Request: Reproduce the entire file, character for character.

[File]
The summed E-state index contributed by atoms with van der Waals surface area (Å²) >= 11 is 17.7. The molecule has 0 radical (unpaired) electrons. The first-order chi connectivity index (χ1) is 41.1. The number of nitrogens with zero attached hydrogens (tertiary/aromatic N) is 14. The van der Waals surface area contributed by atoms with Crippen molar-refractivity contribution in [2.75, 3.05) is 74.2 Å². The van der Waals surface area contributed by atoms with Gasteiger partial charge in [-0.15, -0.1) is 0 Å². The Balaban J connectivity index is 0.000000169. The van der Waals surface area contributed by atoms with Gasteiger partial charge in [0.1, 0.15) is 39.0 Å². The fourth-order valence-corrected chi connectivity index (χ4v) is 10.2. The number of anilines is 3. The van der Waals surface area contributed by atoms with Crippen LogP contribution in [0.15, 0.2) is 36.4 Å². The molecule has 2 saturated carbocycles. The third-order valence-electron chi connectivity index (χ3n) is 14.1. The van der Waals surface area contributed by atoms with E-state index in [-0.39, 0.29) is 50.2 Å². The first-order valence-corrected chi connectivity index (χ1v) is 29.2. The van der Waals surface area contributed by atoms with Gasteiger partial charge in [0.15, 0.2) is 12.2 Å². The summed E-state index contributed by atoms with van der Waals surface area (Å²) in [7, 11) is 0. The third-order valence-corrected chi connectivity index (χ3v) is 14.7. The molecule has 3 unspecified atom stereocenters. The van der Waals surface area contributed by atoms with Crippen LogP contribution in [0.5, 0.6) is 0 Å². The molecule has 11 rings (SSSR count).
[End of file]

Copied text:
The summed E-state index contributed by atoms with van der Waals surface area (Å²) >= 11 is 17.7. The molecule has 0 radical (unpaired) electrons. The first-order chi connectivity index (χ1) is 41.1. The number of nitrogens with zero attached hydrogens (tertiary/aromatic N) is 14. The van der Waals surface area contributed by atoms with Crippen molar-refractivity contribution in [2.75, 3.05) is 74.2 Å². The van der Waals surface area contributed by atoms with Gasteiger partial charge in [-0.15, -0.1) is 0 Å². The Balaban J connectivity index is 0.000000169. The van der Waals surface area contributed by atoms with Gasteiger partial charge in [0.1, 0.15) is 39.0 Å². The fourth-order valence-corrected chi connectivity index (χ4v) is 10.2. The number of anilines is 3. The van der Waals surface area contributed by atoms with Crippen LogP contribution in [0.15, 0.2) is 36.4 Å². The molecule has 2 saturated carbocycles. The third-order valence-electron chi connectivity index (χ3n) is 14.1. The van der Waals surface area contributed by atoms with E-state index in [-0.39, 0.29) is 50.2 Å². The first-order valence-corrected chi connectivity index (χ1v) is 29.2. The van der Waals surface area contributed by atoms with Gasteiger partial charge in [0.15, 0.2) is 12.2 Å². The summed E-state index contributed by atoms with van der Waals surface area (Å²) in [7, 11) is 0. The third-order valence-corrected chi connectivity index (χ3v) is 14.7. The molecule has 3 unspecified atom stereocenters. The van der Waals surface area contributed by atoms with Crippen LogP contribution in [0.5, 0.6) is 0 Å². The molecule has 11 rings (SSSR count).